Here’s Who May Gain From Publicis-Omnicom Client Fallout

With wide agency rosters, big marketers have options

As questions about marketer conflicts hover over the Publicis Omnicom Group deal, creating the real prospect of client fallout, rival agencies already working for such marketers seem best positioned to gain share.

For example, Coca-Cola, a client of Publicis Groupe’s Leo Burnett, employs many agencies around the world, including independent Wieden+Kennedy, Interpublic Group’s McCann Erickson, WPP Group’s Ogilvy & Mather and Droga5. So, should Coca-Cola choose to not coexist with arch rival PepsiCo in Publicis Omnicom, the beverage giant has plenty of options.

Likewise, MillerCoors, a client of Publicis Groupe’s Saatchi & Saatchi, also works with Cavalry, an agency that WPP Group set up last year to take on the Coors and Coors Light brands (which previously had been at Interpublic’s Draftfcb). In addition, Anheuser-Busch InBev, a client of Omnicom’s BBDO, has a roster of creative agencies that includes MDC Partners’ Anomaly and Translation, an independent shop led by Steve Stoute

Client defection from Publicis Omnicom Group also could benefit nonroster shops, industry consultants said. After all, moving big brands to brand new agencies is not unprecedented.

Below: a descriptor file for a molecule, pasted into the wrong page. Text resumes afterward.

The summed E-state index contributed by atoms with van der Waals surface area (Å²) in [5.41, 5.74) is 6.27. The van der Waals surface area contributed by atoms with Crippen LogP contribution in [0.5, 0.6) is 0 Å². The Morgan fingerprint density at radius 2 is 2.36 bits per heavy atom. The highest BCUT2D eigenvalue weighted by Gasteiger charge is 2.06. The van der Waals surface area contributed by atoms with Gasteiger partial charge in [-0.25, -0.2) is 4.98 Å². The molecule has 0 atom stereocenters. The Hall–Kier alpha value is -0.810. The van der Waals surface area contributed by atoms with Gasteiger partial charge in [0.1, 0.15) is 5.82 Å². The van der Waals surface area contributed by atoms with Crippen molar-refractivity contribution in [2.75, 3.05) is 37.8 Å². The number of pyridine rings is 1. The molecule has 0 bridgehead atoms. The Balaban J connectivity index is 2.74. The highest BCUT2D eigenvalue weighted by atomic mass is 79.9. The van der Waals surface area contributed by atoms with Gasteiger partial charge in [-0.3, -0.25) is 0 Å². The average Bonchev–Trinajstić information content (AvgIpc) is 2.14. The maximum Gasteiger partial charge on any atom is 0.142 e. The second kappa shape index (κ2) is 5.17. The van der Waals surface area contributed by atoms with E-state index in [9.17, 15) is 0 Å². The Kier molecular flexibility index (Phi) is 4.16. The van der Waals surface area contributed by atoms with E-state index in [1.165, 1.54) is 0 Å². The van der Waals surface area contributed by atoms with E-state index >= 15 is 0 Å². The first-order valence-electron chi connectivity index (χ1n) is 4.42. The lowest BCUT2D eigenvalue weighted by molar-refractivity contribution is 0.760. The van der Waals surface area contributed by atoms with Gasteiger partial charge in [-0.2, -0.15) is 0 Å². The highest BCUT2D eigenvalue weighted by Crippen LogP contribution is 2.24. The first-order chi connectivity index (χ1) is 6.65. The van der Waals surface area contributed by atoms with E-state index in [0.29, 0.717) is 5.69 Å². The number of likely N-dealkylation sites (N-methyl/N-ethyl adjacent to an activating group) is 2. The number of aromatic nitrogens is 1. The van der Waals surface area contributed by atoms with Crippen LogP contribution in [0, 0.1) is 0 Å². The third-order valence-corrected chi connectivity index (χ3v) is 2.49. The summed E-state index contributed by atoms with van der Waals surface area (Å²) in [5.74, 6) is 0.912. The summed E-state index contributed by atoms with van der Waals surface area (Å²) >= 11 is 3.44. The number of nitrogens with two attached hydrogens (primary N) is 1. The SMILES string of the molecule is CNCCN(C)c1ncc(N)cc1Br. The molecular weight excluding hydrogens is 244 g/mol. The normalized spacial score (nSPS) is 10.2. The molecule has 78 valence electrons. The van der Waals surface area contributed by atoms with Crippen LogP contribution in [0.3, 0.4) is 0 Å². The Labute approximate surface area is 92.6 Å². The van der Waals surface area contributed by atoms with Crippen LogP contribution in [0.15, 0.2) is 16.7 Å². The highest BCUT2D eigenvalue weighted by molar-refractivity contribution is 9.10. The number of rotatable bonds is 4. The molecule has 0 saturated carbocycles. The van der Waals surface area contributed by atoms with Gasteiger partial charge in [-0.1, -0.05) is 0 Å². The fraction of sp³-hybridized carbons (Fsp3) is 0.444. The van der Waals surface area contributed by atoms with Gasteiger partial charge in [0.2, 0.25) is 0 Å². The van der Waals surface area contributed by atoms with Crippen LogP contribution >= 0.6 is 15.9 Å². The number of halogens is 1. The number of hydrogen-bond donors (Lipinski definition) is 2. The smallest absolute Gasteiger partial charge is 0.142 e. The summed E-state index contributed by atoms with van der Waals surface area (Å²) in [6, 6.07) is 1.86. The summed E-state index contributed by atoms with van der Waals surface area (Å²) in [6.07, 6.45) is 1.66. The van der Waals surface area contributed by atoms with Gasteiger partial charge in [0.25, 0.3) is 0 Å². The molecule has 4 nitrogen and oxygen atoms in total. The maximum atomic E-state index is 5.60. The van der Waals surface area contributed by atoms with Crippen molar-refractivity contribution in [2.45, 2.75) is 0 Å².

In 2010, after Chrysler split with Omnicom’s BBDO, the automaker redistributed much of its creative business among three agencies: independents Wieden and The Richards Group and MDC’s Doner. Before the BBDO divorce, none of those shops had worked for Chrysler.

The decision on whether to shift business out of Publicis Omnicom Group will hinge on several factors, consultants said. One is the level and quality of service a marketer is getting from its current agency: is the business doing well and will a change in horses upset that?

As long as marketers are “seeing stability in their agency,” why change? said Judy Neer, CEO of Pile + Co. in Boston. “That, to me, is what they should focus on right now.”

Another factor is the performance (and bandwidth) of other roster shops. Some may not have the resources to take on another brand, while others may be struggling with current assignments. A third variable? Whether the marketer prefers agency choice to consolidation. Some marketers like to spread their brands across several agencies, thinking that competition among multiple shops leads to better work, according to Neer. Consolidation at fewer shops is antithetical to that strategy.

Finally, there’s the X factor of sheer emotion. As Richard Roth of Roth Associates in New York put it, “Conflicts are emotional and not always real threats or fact. It has to do with the culture of the company.” And for that reason alone, Coke in particular may choose not to share a home with Pepsi.